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 SCRUTINY COMMITTEE (HOUSING AND PUBLIC PROTECTION)

 

Minutes of a meeting held on 15th January, 2014.

 

Present: Councillor J.C. Bird (Chairman); Councillor Mrs. M.R. Wilkinson (Vice-Chairman); Councillors R.J. Bertin, Mrs. C.L. Curtis, J. Drysdale, Mrs. V.M. Hartrey, Mrs. A.J. Moore, Ms. R.F. Probert and E. Williams.

 

Also present: Messrs G. Amos and A. Raybould (Tenant Working Group).

 

754     APOLOGIES FOR ABSENCE – 

 

These were received from Councillor R.P. Thomas and Mrs. A. Evans and B. Fisher (Tenant Working Group).

 

 

755     MINUTES –

 

RECOMMENDED – T H A T the minutes of the meeting held on 4th December, 2013 be approved as a correct record.

 

 

756     DECLARATIONS OF INTEREST –

 

No declarations were received.

 

 

757     HEALTH AND SAFETY ENFORCEMENT SERVICE PLAN 2013/14 (REF) –

 

The above matter had been considered and subsequently approved by the Cabinet at its meeting held on 16th December, 2013.  Following the consideration of the same, the Cabinet subsequently referred the matter on to the Scrutiny Committee for information / consideration. 

 

In addressing the Scrutiny Committee the Head of Public Protection indicated that the Council was the enforcing authority under the Health and Safety Work Act 1974 and was required by Section 18 of the Act to set out arrangements for discharging the duty and the above provisions and accordingly the Plan as reported to the Cabinet set out such arrangements.  Included within the Plan were the resources the Council had available to deliver the service, delivery models and links with other partners and stakeholders (set out in Appendix 1) and detailed the type and number of interventions to be used. 

 

The targets for the service were detailed on page 9 of the Plan.  The Scrutiny Committee noted that there were approximately 1,900 work places in the County in respect of which the Council was the enforcing authority for health and safety.  All premises rated as high risk would be inspected during the year of the Plan.  Where required enforcement action would be taken which would include informal notices, improvement notices and prohibition notices.  The Head of Service also indicated that the Plan was required to take account of local needs while also addressing national priorities as defined by the Health and Safety Commission in its Strategic Plan.  The Plan must identify both reactive and proactive work and included details of planned promotional and educational activities and how these resources identified within the Plan would be met.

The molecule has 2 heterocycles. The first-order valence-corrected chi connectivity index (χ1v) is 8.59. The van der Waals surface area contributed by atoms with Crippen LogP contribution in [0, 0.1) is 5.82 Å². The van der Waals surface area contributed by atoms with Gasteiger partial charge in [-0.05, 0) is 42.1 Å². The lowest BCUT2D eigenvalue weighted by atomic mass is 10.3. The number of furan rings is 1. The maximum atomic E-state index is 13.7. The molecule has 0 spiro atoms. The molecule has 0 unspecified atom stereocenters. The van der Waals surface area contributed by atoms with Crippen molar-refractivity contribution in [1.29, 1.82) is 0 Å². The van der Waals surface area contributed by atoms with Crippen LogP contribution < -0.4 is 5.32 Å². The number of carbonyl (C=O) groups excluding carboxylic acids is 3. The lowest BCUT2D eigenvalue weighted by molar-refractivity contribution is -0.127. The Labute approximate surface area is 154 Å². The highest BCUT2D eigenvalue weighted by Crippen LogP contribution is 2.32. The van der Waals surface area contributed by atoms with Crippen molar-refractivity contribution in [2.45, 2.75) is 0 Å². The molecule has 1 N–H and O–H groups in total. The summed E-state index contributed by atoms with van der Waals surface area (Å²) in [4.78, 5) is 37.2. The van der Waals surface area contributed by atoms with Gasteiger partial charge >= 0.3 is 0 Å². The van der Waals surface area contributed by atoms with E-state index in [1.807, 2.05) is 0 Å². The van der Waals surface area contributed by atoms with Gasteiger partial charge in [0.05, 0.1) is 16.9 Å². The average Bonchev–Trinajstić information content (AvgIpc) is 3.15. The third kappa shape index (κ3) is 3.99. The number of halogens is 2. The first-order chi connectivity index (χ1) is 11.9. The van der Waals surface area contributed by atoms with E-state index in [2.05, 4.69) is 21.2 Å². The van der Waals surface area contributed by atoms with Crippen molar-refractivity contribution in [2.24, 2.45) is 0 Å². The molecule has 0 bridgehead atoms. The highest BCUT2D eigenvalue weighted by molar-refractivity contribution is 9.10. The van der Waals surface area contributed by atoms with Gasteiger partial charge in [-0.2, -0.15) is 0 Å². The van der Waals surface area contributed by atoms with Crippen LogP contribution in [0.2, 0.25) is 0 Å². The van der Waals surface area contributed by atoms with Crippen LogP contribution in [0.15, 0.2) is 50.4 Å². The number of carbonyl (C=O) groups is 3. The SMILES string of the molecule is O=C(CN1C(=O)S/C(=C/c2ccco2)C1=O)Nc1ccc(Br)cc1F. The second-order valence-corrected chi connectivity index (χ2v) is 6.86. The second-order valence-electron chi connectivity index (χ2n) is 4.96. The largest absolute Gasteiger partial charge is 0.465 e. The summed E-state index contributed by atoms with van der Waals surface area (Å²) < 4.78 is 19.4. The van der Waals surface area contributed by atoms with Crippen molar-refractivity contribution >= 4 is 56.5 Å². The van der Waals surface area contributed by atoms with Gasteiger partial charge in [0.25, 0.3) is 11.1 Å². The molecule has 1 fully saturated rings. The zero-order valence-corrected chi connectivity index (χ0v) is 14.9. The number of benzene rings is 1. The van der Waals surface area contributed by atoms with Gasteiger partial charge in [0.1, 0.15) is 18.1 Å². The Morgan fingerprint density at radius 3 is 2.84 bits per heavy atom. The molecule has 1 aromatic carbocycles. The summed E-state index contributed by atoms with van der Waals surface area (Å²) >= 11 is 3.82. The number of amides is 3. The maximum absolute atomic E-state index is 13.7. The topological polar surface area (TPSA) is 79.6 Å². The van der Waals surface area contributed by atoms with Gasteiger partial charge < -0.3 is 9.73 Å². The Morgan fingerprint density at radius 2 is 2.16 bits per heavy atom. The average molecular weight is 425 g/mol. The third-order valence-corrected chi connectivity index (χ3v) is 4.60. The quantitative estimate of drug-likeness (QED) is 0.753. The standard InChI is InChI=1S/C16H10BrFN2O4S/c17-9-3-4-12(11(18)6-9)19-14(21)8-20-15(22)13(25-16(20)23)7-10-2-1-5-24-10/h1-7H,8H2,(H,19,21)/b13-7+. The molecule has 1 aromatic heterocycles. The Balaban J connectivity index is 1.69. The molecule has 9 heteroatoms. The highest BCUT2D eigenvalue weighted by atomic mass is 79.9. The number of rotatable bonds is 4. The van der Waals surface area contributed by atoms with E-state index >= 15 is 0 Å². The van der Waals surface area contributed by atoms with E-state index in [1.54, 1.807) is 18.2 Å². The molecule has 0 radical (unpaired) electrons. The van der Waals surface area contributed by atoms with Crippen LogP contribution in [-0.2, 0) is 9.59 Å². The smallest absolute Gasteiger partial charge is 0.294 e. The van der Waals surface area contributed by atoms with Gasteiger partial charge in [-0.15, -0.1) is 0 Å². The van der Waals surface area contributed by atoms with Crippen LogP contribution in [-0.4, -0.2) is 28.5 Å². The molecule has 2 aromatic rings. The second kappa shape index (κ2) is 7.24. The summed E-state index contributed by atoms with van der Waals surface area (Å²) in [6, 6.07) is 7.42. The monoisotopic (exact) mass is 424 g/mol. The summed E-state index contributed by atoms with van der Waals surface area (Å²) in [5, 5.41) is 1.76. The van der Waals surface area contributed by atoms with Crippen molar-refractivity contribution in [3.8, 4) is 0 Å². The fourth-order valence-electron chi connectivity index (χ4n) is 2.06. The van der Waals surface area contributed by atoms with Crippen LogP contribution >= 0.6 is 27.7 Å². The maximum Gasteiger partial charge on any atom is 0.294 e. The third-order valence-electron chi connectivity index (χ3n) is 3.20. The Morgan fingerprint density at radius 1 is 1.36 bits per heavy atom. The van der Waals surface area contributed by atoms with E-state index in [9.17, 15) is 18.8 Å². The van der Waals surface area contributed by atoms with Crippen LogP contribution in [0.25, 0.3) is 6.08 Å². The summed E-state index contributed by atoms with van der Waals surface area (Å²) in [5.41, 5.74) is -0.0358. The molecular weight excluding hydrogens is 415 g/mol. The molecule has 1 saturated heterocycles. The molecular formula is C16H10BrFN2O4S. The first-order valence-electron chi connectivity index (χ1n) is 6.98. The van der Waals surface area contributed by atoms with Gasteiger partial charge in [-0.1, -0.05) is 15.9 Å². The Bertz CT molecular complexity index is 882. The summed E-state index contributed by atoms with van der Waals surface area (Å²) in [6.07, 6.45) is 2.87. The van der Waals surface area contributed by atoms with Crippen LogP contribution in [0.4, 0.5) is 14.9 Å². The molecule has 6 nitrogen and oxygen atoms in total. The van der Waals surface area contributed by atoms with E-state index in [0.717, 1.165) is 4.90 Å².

The Scrutiny Committee made a number of comments in respect of the publication of the Plan which related to the reasons why the Plan had been delayed in its publication, the use education in relation to prevention matters, duties undertaken by the team responsible for the areas identified within the Plan and the knowledge and skills of the Council’s Environmental Health officers which covered a range of health and safety issues that they were required to carry out / perform. 

 

Having regard to the contents of the Plan and to the above matters, it was

 

RECOMMENDED – T H A T the Health and Safety Enforcement Service Plan for 2013/14 be noted.

 

Reason for recommendation

 

In acknowledgement that the Council had a robust Plan in place to deliver its obligations as an enforcing authority under the Health and Safety Work Act 1974 and to comply with statutory guidance.

 

 

758     FOOD LAW ENFORCEMENT PLAN 2013/14 (REF) –

 

The Cabinet at its meeting held on 16th December 2013 gave consideration to and approved the draft Council’s Food Law Enforcement Service Plan for the period 2013/14.  The Cabinet as part of its deliberations resolved that the report should be referred to the Scrutiny Committee for consideration / information bearing in mind that the Scrutiny Committee had, as part of its work programme, requested that the Plan be submitted to the Scrutiny Committee for consideration.

 

The Head of Public Protection referred to the above Plan and indicated that the Food Standards Agency required the Council, under the Framework Agreement on Local Authority Food Law Enforcement, to produce a Plan for its food law enforcement work.  He indicated that the Plan covered all aspects of food safety in food standards enforcement work and facilitated comparisons of performance between local authorities.  The Plan provided the basis on which all local authorities were monitored and audited by the FSA.